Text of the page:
There is a power in honesty.
Brenda Tracy understands this better than most. She provides raw, unflinching details when she delivers her story as a gang-rape survivor to college athletes across the country.
There are no ellipses in her text, no blanks left to be filled in by the audience, like the one she had at N.C. State in April when she spoke to all of the university’s male athletes as a part of her “Set The Expectation” initiative.
Tracy will be back on campus on Thursday, at the Talley Student Center at noon, for the first of several events connected to her national campaign against interpersonal violence. She will also serve as an honorary team captain for the Wolfpack football team on Saturday for their home game against Ball State
Her candor on topics many people don’t want to talk about — rape, sexual assault, violence against women — brings out the worst in college football fans on social media. There’s a Sisyphean quality to her daily grind on Twitter.
“The hatred I get from people on social media, those are the ones who don’t appreciate honesty,” Tracy said in a phone interview with the N&O Tuesday.
“But the athletes I meet and talk to, they absolutely appreciate it. They love that I don’t hold anything back.”
N.C. State’s “Set The Expectation” game Saturday will be the first by an ACC team. It’s not the only #STE game, though. Stanford will be playing its third annual awareness game.
“I can’t get to every game now,” Tracy said. “That’s a good problem to have.”
A call to the NCAA for action
Tracy, 45 now, is a nurse turned activist. She attended a party at Oregon State in 1998, where she was raped by four men, three of them were college football players.
Her long-term goal is to get the NCAA to adopt the “Tracy Rule,” which the University of Texas-San Antonio did this week. She wants the eligibility of athletes to be tied to their behavior. If there’s a history sexual assault or violence, Tracy doesn’t think that athlete should be able to compete for an NCAA school.
“Rape is not an NCAA violation and that’s ridiculous to me,” Tracy said. “Accepting money or smoking weed is but not being guilty of rape.”
Tracy has visited more than 75 schools since she started her campaign three years ago. Schools from the SEC, Big Ten and Pac-12 have all participated in a #STE game.
“Real cultural change takes awhile, but I’m going to keep pushing,” she said.
Tracy’s immediate goals are to educate athletes and coaches about topics such as consent, spark conversations on college campuses and raise awareness about interpersonal violence.
N.C. State senior defensive end James Smith-Williams was inspired by Tracy’s powerful message. It was impossible not to be, he said.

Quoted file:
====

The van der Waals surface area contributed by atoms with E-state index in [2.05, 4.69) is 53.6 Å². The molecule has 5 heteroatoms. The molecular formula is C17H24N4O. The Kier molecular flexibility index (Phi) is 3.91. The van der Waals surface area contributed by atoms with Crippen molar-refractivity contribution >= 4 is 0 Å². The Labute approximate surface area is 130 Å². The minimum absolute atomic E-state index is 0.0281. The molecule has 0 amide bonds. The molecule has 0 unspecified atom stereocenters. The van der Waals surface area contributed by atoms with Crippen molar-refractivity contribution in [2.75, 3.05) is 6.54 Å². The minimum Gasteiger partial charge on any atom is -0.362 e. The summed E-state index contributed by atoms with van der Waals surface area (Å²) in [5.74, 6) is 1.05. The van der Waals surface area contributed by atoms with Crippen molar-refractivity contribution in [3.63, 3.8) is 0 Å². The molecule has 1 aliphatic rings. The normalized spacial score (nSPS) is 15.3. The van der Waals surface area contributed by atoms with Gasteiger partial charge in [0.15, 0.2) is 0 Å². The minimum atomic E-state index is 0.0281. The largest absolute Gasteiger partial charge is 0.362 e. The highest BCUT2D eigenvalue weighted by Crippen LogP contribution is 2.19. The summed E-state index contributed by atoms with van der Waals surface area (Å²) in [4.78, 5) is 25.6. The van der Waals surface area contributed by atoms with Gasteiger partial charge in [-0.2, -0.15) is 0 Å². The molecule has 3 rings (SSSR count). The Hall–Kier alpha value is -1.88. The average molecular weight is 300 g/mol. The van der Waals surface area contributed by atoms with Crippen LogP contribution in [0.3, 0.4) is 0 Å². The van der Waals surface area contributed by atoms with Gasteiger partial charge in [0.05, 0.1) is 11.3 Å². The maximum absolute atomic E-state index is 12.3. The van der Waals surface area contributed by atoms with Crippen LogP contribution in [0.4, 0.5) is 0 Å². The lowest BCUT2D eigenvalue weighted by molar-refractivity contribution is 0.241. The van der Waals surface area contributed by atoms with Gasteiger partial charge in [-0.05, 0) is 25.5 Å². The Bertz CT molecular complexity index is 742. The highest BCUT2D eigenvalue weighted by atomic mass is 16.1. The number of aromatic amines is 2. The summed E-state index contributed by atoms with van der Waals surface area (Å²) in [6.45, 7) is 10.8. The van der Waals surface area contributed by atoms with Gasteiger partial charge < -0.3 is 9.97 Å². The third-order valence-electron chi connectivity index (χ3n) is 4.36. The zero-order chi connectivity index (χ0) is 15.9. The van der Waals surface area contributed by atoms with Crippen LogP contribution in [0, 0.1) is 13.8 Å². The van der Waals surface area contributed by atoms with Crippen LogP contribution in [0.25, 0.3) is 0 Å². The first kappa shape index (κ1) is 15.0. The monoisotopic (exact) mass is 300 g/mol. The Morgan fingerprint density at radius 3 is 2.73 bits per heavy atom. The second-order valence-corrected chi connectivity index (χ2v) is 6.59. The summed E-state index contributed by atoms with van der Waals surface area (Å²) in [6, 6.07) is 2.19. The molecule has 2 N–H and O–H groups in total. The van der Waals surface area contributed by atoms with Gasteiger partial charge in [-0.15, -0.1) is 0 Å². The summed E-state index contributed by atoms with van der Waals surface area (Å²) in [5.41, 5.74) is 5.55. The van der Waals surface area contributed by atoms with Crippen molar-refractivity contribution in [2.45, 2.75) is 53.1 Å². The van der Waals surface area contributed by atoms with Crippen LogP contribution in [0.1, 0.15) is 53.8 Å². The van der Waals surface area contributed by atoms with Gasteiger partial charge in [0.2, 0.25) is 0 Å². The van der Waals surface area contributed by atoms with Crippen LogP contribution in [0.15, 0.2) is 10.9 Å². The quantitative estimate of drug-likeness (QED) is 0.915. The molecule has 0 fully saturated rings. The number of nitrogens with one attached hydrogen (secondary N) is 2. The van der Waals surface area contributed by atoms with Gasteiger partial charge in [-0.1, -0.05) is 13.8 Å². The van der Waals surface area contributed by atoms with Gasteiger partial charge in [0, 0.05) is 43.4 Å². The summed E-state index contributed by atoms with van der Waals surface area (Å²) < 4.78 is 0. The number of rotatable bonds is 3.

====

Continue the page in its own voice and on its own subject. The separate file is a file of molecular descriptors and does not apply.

“If you don’t react emotionally to her story live and in person, and what it is, then you’re kind of missing something as a person,” Smith-Williams said. “It’s just so brutal and violent. It’s disturbing, I guess is the best way to put it. And it’s supposed to be.”
Smith-Williams and Vinnie Durand, a senior on the men’s soccer team, organized a collection before an N.C. State baseball game in May for items to help InterAct in Wake County, a non-profit agency that provides, safety, support and awareness to victims and survivors of domestic and sexual violence.
They delivered two carloads of goods to the agency.
“It was great,” Smith-Williams said. “People really responded and it meant a lot.”
NC State’s James Smith-Williams finds inspiration
Tracy took notice of Smith-Williams’ work and he is now an ambassador for her campaign. The Allstate “Good Works” team, which honors the community service of college football players across the country, also recognized Smith-Williams for his service.
Smith-Williams, who played high school football at Millbrook, isn’t interested in any credit for helping. He just wants to make a difference. His mother, Wendy Williams, is a social worker in Wake County.
“She’s getting called when something’s wrong,” Smith-Williams said.
Seeing the cases his mother has worked on exposed Smith-Williams, first-hand, to the problems caused by sexual assault and domestic violence. It’s why Tracy’s story hit so close to him. So did her challenge to do something.
“She came to us and she was like you have to be active in being the solution. You have this platform, you need to use it,” Smith-Williams said.
That’s what Smith-Williams did. He’s excited for Saturday’s game, not just because he’s hoping to return from an ankle injury, but it’s a chance for Tracy to reach a wider audience.
“Honestly, I think it will be awesome for her coming out as a captain,” Smith-Williams said. “That’s big platform, you’re around almost 60,000 people. That’s awesome for her to have that exposure and for this cause.”
Ball State at NC State
When: 7 p.m., Saturday
Where: Carter-Finley Stadium, Raleigh
Listen: WRAL-101.5 Triangle; WXRC-95.7 Charlotte